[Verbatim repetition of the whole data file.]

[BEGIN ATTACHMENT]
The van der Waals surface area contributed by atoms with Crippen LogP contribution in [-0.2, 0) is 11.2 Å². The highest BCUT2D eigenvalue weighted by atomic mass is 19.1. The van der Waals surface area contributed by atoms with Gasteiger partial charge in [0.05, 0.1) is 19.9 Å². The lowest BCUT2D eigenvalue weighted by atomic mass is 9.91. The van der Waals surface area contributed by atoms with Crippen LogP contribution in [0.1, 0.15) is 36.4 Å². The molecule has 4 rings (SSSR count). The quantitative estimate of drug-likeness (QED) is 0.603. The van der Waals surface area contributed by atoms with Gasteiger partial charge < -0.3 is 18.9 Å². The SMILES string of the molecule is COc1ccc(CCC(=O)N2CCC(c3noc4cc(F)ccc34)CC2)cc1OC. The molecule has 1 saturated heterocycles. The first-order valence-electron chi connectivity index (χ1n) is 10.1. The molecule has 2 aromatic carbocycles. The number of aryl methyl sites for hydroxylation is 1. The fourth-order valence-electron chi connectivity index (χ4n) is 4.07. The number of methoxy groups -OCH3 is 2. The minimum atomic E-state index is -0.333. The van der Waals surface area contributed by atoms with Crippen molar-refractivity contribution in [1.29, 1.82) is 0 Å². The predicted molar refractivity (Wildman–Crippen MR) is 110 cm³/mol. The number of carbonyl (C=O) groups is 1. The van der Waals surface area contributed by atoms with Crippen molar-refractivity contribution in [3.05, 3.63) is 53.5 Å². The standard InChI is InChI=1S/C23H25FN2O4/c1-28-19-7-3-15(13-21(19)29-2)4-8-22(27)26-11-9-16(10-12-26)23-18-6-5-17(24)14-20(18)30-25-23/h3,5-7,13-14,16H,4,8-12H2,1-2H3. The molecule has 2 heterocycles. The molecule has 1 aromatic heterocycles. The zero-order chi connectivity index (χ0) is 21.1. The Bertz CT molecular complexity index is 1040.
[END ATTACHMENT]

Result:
The van der Waals surface area contributed by atoms with Crippen LogP contribution in [-0.2, 0) is 11.2 Å². The highest BCUT2D eigenvalue weighted by atomic mass is 19.1. The van der Waals surface area contributed by atoms with Gasteiger partial charge in [0.05, 0.1) is 19.9 Å². The lowest BCUT2D eigenvalue weighted by atomic mass is 9.91. The van der Waals surface area contributed by atoms with Crippen LogP contribution in [0.1, 0.15) is 36.4 Å². The molecule has 4 rings (SSSR count). The quantitative estimate of drug-likeness (QED) is 0.603. The van der Waals surface area contributed by atoms with Gasteiger partial charge < -0.3 is 18.9 Å². The SMILES string of the molecule is COc1ccc(CCC(=O)N2CCC(c3noc4cc(F)ccc34)CC2)cc1OC. The molecule has 1 saturated heterocycles. The first-order valence-electron chi connectivity index (χ1n) is 10.1. The molecule has 2 aromatic carbocycles. The number of aryl methyl sites for hydroxylation is 1. The fourth-order valence-electron chi connectivity index (χ4n) is 4.07. The number of methoxy groups -OCH3 is 2. The minimum atomic E-state index is -0.333. The van der Waals surface area contributed by atoms with Crippen molar-refractivity contribution in [1.29, 1.82) is 0 Å². The predicted molar refractivity (Wildman–Crippen MR) is 110 cm³/mol. The number of carbonyl (C=O) groups is 1. The van der Waals surface area contributed by atoms with Crippen molar-refractivity contribution in [3.05, 3.63) is 53.5 Å². The standard InChI is InChI=1S/C23H25FN2O4/c1-28-19-7-3-15(13-21(19)29-2)4-8-22(27)26-11-9-16(10-12-26)23-18-6-5-17(24)14-20(18)30-25-23/h3,5-7,13-14,16H,4,8-12H2,1-2H3. The molecule has 2 heterocycles. The molecule has 1 aromatic heterocycles. The zero-order chi connectivity index (χ0) is 21.1. The Bertz CT molecular complexity index is 1040.